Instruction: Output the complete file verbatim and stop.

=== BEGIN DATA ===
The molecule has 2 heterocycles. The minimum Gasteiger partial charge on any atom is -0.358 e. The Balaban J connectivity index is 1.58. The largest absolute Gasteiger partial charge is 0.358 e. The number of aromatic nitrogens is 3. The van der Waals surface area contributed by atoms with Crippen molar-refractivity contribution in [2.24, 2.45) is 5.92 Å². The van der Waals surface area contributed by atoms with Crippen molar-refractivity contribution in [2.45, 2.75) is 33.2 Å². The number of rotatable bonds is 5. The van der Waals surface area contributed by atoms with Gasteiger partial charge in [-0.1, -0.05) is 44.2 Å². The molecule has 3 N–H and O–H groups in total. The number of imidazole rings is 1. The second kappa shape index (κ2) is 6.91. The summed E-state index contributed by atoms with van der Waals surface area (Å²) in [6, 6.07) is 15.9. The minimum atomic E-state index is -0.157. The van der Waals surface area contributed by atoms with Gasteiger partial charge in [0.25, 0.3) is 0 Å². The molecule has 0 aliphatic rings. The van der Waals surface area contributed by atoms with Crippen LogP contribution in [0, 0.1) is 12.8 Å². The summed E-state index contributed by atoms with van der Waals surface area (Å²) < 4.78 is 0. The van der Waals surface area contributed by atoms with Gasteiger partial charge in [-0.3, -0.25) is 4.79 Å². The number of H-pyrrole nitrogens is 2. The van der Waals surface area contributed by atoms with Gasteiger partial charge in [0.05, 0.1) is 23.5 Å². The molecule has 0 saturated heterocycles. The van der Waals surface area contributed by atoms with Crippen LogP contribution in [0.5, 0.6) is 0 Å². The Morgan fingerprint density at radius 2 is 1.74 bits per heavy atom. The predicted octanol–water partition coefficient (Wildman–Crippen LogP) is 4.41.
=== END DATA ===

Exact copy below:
The molecule has 2 heterocycles. The minimum Gasteiger partial charge on any atom is -0.358 e. The Balaban J connectivity index is 1.58. The largest absolute Gasteiger partial charge is 0.358 e. The number of aromatic nitrogens is 3. The van der Waals surface area contributed by atoms with Crippen molar-refractivity contribution in [2.24, 2.45) is 5.92 Å². The van der Waals surface area contributed by atoms with Crippen molar-refractivity contribution in [2.45, 2.75) is 33.2 Å². The number of rotatable bonds is 5. The van der Waals surface area contributed by atoms with Gasteiger partial charge in [-0.1, -0.05) is 44.2 Å². The molecule has 3 N–H and O–H groups in total. The number of imidazole rings is 1. The second kappa shape index (κ2) is 6.91. The summed E-state index contributed by atoms with van der Waals surface area (Å²) in [6, 6.07) is 15.9. The minimum atomic E-state index is -0.157. The van der Waals surface area contributed by atoms with Gasteiger partial charge in [0.25, 0.3) is 0 Å². The molecule has 0 aliphatic rings. The van der Waals surface area contributed by atoms with Crippen LogP contribution in [0, 0.1) is 12.8 Å². The summed E-state index contributed by atoms with van der Waals surface area (Å²) < 4.78 is 0. The van der Waals surface area contributed by atoms with Gasteiger partial charge in [-0.3, -0.25) is 4.79 Å². The number of H-pyrrole nitrogens is 2. The van der Waals surface area contributed by atoms with Gasteiger partial charge in [0.05, 0.1) is 23.5 Å². The molecule has 0 saturated heterocycles. The van der Waals surface area contributed by atoms with Crippen LogP contribution in [0.5, 0.6) is 0 Å². The Morgan fingerprint density at radius 2 is 1.74 bits per heavy atom. The predicted octanol–water partition coefficient (Wildman–Crippen LogP) is 4.41.